•Seek out a building where noise is unlikely to be a problem.
Did you grow up in a single-family house, where, for example, you could throw a party or play a saxophone without arousing neighbors’ complaints? If so, you may not realize how problematic the issue of noise in a condo building with poor soundproofing can be.
“If the walls are thin, this can really limit your life. It’s unpleasant to have someone next door pounding on your wall just because you’re watching a movie or have loud friends over to see a game. Likewise, you don’t want to suffer through your neighbors’ noisy parties,” Early said.
•Request documents that give you an in-depth look at a building.
Because they live in close quarters, condo dwellers have to abide by homeowner association rules, which can be very restrictive. That’s why Early recommends that potential condo buyers obtain a copy of these rules before they commit to a unit. Also, Meyer encourages you to obtain a copy of the minutes of recent condo association board meetings.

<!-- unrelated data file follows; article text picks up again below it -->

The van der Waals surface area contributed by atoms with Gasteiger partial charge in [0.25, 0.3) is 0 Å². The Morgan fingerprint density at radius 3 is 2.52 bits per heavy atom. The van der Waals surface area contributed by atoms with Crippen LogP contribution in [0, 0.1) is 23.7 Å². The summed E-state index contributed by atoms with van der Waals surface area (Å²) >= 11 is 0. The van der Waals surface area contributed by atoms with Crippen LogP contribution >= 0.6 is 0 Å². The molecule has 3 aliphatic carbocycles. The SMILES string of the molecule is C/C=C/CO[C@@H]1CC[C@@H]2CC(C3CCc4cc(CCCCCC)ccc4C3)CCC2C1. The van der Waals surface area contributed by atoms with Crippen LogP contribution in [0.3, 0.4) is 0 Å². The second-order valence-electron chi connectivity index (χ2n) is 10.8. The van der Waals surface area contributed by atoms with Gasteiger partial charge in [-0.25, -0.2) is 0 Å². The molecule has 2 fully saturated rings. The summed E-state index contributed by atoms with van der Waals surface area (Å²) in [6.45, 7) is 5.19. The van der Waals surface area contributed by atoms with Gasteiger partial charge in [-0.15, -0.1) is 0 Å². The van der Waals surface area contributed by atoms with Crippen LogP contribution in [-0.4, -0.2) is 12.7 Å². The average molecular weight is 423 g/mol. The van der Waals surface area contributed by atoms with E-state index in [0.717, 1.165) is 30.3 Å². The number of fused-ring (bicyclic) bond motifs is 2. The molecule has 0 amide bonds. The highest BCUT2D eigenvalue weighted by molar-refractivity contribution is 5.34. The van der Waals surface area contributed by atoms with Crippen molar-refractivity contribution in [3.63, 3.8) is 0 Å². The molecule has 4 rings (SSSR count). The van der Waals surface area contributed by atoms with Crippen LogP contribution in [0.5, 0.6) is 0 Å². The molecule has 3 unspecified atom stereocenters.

“You’re entitled to have these documents, which tell you about the association’s finances and whether an increase in fees is expected soon. You can also find out if you’d be likely to soon be hit with special assessments for such capital projects as a new roof or elevators,” Meyer said.
•Don’t skip a home inspection.
Many condo buyers have the impression that they don’t need a professional inspection before buying a unit. But Early said it’s important that all condo buyers hire a skilled home inspector before committing to a purchase. He recommends they find the name of a local inspector through the website of the American Society of Home Inspectors (www.ashi.org).
“Make sure your inspector checks more than just the interior of the condo you’d like to buy. He should look also over the entire building to make sure its plumbing, electrical and fire-suppression systems are all in good working condition,” Early said.
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